The supermarket giant ASDA has confirmed that they will stop returning the pound coins that are inserted to unlock trolleys from October 2017.
A spokesperson has said that ‘falling sales’ have forced the US-owned retailer to make the ‘difficult decision.’
It is thought that the move will generate around £150m per year in new revenue.
Company spokesperson Chuck Upperton added: ‘Although it is regrettable that we have been forced to stop returning these coins, we still believe that it provides excellent value for money when comparing the fee to the cost of hiring a car or a van.’
‘Customers will get 30 minutes before the immobiliser kicks in.’
‘There will be a minor cost per store to employ fraud detection specialists to detect people inserting trolley tokens instead of cash.’
‘It will also form a new part of our ‘social responsibility’ policy as it will encourage more people to take baskets instead, providing an excellent cardiovascular workout and fighting obesity.’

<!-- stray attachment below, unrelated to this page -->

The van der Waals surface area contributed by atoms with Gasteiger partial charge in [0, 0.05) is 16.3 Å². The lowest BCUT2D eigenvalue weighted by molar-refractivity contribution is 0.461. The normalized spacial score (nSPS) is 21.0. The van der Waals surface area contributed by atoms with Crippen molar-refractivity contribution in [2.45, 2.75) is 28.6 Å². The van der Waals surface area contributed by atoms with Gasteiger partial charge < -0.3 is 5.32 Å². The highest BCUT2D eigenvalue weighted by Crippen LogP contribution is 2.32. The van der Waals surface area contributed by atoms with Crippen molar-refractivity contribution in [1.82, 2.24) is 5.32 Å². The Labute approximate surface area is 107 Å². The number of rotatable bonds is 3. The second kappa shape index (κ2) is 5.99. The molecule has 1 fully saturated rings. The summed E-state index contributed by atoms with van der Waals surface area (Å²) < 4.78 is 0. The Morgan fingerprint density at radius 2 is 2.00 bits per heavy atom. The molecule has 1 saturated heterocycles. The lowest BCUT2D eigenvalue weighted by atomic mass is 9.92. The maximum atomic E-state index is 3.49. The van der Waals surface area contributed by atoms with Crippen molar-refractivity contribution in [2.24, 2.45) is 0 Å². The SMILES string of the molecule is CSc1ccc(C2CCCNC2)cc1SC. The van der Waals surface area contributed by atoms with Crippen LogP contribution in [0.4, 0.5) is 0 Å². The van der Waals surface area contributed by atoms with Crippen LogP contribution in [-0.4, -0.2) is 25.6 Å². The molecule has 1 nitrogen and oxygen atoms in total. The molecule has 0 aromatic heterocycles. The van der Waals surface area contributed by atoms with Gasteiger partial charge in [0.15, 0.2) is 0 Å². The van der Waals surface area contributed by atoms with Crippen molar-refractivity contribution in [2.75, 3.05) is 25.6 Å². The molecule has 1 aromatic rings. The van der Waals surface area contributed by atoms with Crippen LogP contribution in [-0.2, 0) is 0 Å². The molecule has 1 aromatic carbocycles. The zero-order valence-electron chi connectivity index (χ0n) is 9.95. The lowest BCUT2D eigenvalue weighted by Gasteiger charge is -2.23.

‘This will be particularly useful in our Shoeburyness and Basildon stores.’
Regular ASDA shopper Shanice Phwatt said: ‘I support this idea as to be fair people have been freeloading their trolley rentals for long enough.’
‘Besides a long row of cash-loaded trolleys will be like some kind of Deal Or No Deal when I run home and get the bolt cutters.’
It’s been a troubling week for shoppers after the rival supermarket Waitrose removed all of their pound coin locks and installed £10 note hoppers instead.
Customers are then reimbursed with the equivalent amount in organic Peruvian quinoa.